Which brings us to the second big difference in affordances. The unique power of written fiction is, I would argue, its ability to convey interiority: written fiction can show and/or tell us what characters do and say, as can cinema, but only written fiction can reliably convey what those characters think and feel. One might counter that an actor’s value is surely based on their ability to convey interiority, and—leaving aside the purpose of Hollywood heroes like Tom Cruise, which lies precisely in being so devoid of interiority and affect that the audience can project onto them whatever feelings they want—there is surely some truth to that. But as in life, the interpretation of non-verbal cues is imperfect and ambiguous. There exist cinematic devices and strategies for spelling out what a character thinks or feels—the monologue, the voice-over—but they tend to be clunky; they break the spell of the supposedly objective and realist narrative that we see through the camera’s eye.
C—back to the futures
Let’s now think about creative works of futuring qua futuring—and I hope that you will forgive me for bundling experiential futures, narrative prototyping and design fiction in the same space for the sake of brevity. Let’s start with design fiction, which was glossed by Bruce Sterling as “the use of diegetic prototypes to suspend disbelief about change”: at the risk of simplifying hugely, the design-fictioneer makes (or approximates) an object which purports to come from a future world which differs from our own. The term “diegetic prototype” ties design fiction closely to film theory, in which a diegetic object is one which exists in the fictional world that the movie explores1. As such, we might usefully think of a design-fictioneer as being a props builder for a film that doesn’t exist: there is no script, and seemingly no story, only this one designed object.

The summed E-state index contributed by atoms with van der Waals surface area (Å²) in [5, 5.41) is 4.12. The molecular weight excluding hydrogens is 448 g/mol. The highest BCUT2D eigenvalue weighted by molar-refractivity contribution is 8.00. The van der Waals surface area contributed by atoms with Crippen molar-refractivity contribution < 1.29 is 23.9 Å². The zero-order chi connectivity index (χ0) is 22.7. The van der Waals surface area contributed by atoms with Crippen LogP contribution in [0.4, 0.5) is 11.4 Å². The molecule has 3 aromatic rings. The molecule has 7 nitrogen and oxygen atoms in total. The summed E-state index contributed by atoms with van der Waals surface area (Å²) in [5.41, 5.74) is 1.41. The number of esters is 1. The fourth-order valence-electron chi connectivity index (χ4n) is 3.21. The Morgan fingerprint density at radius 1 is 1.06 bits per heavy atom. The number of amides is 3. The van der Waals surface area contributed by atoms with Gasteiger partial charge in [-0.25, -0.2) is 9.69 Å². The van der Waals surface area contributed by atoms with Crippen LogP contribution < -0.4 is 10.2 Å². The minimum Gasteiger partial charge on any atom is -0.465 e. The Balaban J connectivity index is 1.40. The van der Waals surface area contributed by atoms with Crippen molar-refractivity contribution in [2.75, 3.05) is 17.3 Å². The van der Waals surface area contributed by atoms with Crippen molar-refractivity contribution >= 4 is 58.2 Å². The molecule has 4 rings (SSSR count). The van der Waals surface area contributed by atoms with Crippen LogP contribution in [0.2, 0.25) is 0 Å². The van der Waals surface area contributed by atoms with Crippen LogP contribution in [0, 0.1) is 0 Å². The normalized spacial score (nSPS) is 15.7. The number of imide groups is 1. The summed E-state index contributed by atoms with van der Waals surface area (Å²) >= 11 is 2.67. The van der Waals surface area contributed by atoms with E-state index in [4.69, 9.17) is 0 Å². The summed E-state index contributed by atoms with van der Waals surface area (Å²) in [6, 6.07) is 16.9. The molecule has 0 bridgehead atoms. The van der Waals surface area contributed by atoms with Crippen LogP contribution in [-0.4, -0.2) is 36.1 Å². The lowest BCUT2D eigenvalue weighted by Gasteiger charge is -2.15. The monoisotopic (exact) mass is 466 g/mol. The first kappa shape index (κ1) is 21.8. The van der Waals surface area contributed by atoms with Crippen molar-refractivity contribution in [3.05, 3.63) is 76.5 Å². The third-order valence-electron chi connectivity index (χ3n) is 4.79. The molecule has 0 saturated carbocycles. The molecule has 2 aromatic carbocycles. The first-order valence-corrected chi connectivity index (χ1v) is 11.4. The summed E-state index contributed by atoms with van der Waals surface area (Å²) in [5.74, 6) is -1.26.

I put it to you, then, that “diegetic” as we use it in this context means “of the fabula”, and that a design fiction is therefore a chunk of a fabula brought to the audience without any of the mediating outer layers of the narratological model getting in the way; in effect, design fiction as a method turns the model inside out, like a glove. This means that, while there may seem to be no story associated with the fabula from which the object supposedly comes, there is in fact a story contained within the object. There are even characters, in a way: there is the implied character of the buyer/user of the object (the designer’s “use case” is a form of character sketch, after all); the character of the designer who imagined both the buyer/user and the solution to the use-case that the object implies; the character(s) of the firm that took the thing to market. This bundle of implied characters implies a story in which those characters might plausibly (if sometimes absurdly) exist. That implied story, in turn, fleshes out (through the imagination of the viewer) more information about the world (or fabula) from which the object is taken.